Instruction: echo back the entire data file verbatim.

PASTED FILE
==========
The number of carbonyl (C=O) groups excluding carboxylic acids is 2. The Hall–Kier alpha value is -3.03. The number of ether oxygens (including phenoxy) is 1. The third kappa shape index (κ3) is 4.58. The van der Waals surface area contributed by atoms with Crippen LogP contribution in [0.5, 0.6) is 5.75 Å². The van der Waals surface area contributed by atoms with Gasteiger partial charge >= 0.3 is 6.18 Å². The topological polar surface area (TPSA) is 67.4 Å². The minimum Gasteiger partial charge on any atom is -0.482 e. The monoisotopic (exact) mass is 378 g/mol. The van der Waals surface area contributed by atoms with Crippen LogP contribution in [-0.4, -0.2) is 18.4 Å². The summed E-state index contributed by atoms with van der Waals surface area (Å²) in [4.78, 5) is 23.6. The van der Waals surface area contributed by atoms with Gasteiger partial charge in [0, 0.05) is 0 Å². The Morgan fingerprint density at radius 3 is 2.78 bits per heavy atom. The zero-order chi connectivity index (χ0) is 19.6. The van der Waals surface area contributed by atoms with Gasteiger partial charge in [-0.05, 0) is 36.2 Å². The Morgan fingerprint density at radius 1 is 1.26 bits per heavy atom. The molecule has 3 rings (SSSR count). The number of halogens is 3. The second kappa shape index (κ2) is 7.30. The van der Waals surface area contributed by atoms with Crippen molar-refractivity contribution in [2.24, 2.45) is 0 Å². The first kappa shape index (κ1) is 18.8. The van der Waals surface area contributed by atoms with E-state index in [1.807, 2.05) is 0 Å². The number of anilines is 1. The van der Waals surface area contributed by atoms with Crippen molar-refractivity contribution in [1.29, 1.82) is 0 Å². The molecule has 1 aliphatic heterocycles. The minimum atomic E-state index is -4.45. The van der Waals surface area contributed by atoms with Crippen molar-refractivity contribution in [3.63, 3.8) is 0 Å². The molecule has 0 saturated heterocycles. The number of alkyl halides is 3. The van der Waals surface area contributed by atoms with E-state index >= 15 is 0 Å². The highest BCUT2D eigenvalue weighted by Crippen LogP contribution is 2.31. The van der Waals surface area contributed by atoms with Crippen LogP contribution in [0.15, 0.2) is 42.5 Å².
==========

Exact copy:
The number of carbonyl (C=O) groups excluding carboxylic acids is 2. The Hall–Kier alpha value is -3.03. The number of ether oxygens (including phenoxy) is 1. The third kappa shape index (κ3) is 4.58. The van der Waals surface area contributed by atoms with Crippen LogP contribution in [0.5, 0.6) is 5.75 Å². The van der Waals surface area contributed by atoms with Gasteiger partial charge >= 0.3 is 6.18 Å². The topological polar surface area (TPSA) is 67.4 Å². The minimum Gasteiger partial charge on any atom is -0.482 e. The monoisotopic (exact) mass is 378 g/mol. The van der Waals surface area contributed by atoms with Crippen LogP contribution in [-0.4, -0.2) is 18.4 Å². The summed E-state index contributed by atoms with van der Waals surface area (Å²) in [4.78, 5) is 23.6. The van der Waals surface area contributed by atoms with Gasteiger partial charge in [0, 0.05) is 0 Å². The Morgan fingerprint density at radius 3 is 2.78 bits per heavy atom. The zero-order chi connectivity index (χ0) is 19.6. The van der Waals surface area contributed by atoms with Gasteiger partial charge in [-0.05, 0) is 36.2 Å². The Morgan fingerprint density at radius 1 is 1.26 bits per heavy atom. The molecule has 3 rings (SSSR count). The number of halogens is 3. The second kappa shape index (κ2) is 7.30. The van der Waals surface area contributed by atoms with Crippen molar-refractivity contribution in [2.24, 2.45) is 0 Å². The first kappa shape index (κ1) is 18.8. The van der Waals surface area contributed by atoms with E-state index in [1.807, 2.05) is 0 Å². The number of anilines is 1. The van der Waals surface area contributed by atoms with Crippen molar-refractivity contribution in [1.29, 1.82) is 0 Å². The molecule has 1 aliphatic heterocycles. The minimum atomic E-state index is -4.45. The van der Waals surface area contributed by atoms with Crippen molar-refractivity contribution in [3.63, 3.8) is 0 Å². The molecule has 0 saturated heterocycles. The number of alkyl halides is 3. The van der Waals surface area contributed by atoms with E-state index >= 15 is 0 Å². The highest BCUT2D eigenvalue weighted by Crippen LogP contribution is 2.31. The van der Waals surface area contributed by atoms with Crippen LogP contribution in [0.15, 0.2) is 42.5 Å².